Feeds

Texas snatches voter system from $863m IBM contract

Fears for lost data

SANS - Survey on application security programs

Texas has pulled its voter registration system from a $863m data center consolidation project being overseen by IBM, saying it distrusts the giant's ability to recover lost data.

IBM is merging separate data centers from 27 Texas state agencies into two facilities under a seven-year outsourcing contract, to cut costs and improve security.

But the Secretary of State office tells the the Austin American-Statesman it received a "wake-up call" in August after a major server crash resulted in a 13-day outage of its business records filing system.

It infers that if a similar incident occurred during an election, the agency wouldn't be able to verify new voters in Texas. The state agency received permission to withdrawal from the IBM program and set up a data center of its own with two separate backup locations.

An IBM spokesman told El Reg the outage was due to a failure with a third-party SAN it inherited from the Secretary of State office. Plans were in place to migrate that SAN to a new environment, he said.

"IBM worked closely with the Secretary of State's office to correct a complex situation as quickly as possible," he adds, claiming the systems were only intermittently down over the course of the remediation.

"In the end, all data was recovered, and the SAN environment was upgraded and improved," the IBM spokesman said.

Meanwhile, a spokesman for Texas governor Rick Perry is quoted in the American-Statesman as saying attempts thus far to get the election systems working at the consolidated data center have been met with missed deadlines, equipment and software failures, and inadequate disaster recovery.

According to the agency's website, work on the IBM project began in early November 2004, and was expected to be operational by January 1, 2006.

This is not the first time IBM has messed up Texas. In 2008, governor Perry suspended the transfer of state files to IBM systems and fined the company $900,000 for data lost through back-up failures under the same government contract.

Separately, another server crash in July 2008 for the state Attorney General's Medicaid fraud unit caused a loss of half the records generated during an eight-month investigation period.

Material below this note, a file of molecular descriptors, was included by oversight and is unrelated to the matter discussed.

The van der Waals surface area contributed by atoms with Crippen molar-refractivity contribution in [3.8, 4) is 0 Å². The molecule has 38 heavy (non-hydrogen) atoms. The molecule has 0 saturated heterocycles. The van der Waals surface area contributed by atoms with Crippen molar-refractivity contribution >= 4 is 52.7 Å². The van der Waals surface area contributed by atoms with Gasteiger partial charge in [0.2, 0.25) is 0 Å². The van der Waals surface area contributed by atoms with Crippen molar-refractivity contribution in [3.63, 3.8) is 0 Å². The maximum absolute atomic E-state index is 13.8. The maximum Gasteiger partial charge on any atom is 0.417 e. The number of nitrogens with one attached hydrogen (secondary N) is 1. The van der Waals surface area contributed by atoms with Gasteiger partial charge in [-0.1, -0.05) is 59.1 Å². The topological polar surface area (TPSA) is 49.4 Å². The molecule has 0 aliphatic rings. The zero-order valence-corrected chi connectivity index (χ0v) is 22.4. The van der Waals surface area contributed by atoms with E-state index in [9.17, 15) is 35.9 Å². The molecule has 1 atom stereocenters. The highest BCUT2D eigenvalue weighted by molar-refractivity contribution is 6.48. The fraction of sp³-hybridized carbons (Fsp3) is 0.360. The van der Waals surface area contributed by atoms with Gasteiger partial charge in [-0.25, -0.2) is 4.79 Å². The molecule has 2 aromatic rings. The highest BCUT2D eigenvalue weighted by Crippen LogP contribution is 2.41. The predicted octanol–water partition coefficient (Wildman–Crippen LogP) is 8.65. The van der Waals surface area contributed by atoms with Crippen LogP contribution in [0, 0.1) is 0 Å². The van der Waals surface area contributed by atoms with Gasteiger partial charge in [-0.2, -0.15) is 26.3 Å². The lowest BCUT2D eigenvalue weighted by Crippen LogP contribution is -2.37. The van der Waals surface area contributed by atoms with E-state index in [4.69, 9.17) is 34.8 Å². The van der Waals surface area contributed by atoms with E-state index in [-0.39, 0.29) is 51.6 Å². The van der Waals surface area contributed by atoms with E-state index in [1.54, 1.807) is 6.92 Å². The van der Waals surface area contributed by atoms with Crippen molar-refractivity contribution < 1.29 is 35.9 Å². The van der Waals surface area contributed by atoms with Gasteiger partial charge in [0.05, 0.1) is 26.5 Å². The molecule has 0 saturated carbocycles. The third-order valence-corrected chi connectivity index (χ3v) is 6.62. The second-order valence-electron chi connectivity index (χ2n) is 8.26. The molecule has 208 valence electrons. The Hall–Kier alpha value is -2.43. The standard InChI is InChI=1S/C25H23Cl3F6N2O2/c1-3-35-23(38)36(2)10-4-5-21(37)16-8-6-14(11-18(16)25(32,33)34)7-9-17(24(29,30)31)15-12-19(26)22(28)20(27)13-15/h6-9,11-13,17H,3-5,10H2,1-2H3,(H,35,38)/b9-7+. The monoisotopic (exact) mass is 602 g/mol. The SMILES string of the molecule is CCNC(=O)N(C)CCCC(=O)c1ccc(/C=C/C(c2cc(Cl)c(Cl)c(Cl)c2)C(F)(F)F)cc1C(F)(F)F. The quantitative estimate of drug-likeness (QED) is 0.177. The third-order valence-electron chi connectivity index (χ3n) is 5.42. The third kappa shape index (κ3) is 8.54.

IBM told us after the initial incident at the Attorney General's office in 2008, improvements were made across the enterprise, including the AG's environment. It said the state's IT operations are more stable and secure now and have steadily improved since IBM began the project in 2007.

The American-Statesman, on the other hand, claims a survey of the 27 agencies involved in the data center consolidation project show that 88 per cent were dissatisfied with the services provided by IBM. ®

3 Big data security analytics techniques

More from The Register

next story
Putin tells Snowden: Russia conducts no US-style mass surveillance
Gov't is too broke for that, Russian prez says
Lavabit loses contempt of court appeal over protecting Snowden, customers
Judges rule complaints about government power are too little, too late
Don't let no-hire pact suit witnesses call Steve Jobs a bullyboy, plead Apple and Google
'Irrelevant' character evidence should be excluded – lawyers
EFF: Feds plan to put 52 MILLION FACES into recognition database
System would identify faces as part of biometrics collection
Edward Snowden on his Putin TV appearance: 'Why all the criticism?'
Denies Q&A cameo was meant to slam US, big-up Russia
Record labels sue Pandora over vintage song royalties
Companies want payout on recordings made before 1972
Ex-Tony Blair adviser is new top boss at UK spy-hive GCHQ
Robert Hannigan to replace Sir Iain Lobban in the autumn
Judge halts spread of zombie Nortel patents to Texas in Google trial
Epic Rockstar patent war to be waged in California
Reprieve for Weev: Court disowns AT&T hacker's conviction
Appeals court strikes down landmark sentence
German space centre endures cyber attack
Chinese code retrieved but NSA hack not ruled out
prev story

Whitepapers

SANS - Survey on application security programs
In this whitepaper learn about the state of application security programs and practices of 488 surveyed respondents, and discover how mature and effective these programs are.
Combat fraud and increase customer satisfaction
Based on their experience using HP ArcSight Enterprise Security Manager for IT security operations, Finansbank moved to HP ArcSight ESM for fraud management.
The benefits of software based PBX
Why you should break free from your proprietary PBX and how to leverage your existing server hardware.
Top three mobile application threats
Learn about three of the top mobile application security threats facing businesses today and recommendations on how to mitigate the risk.
3 Big data security analytics techniques
Applying these Big Data security analytics techniques can help you make your business safer by detecting attacks early, before significant damage is done.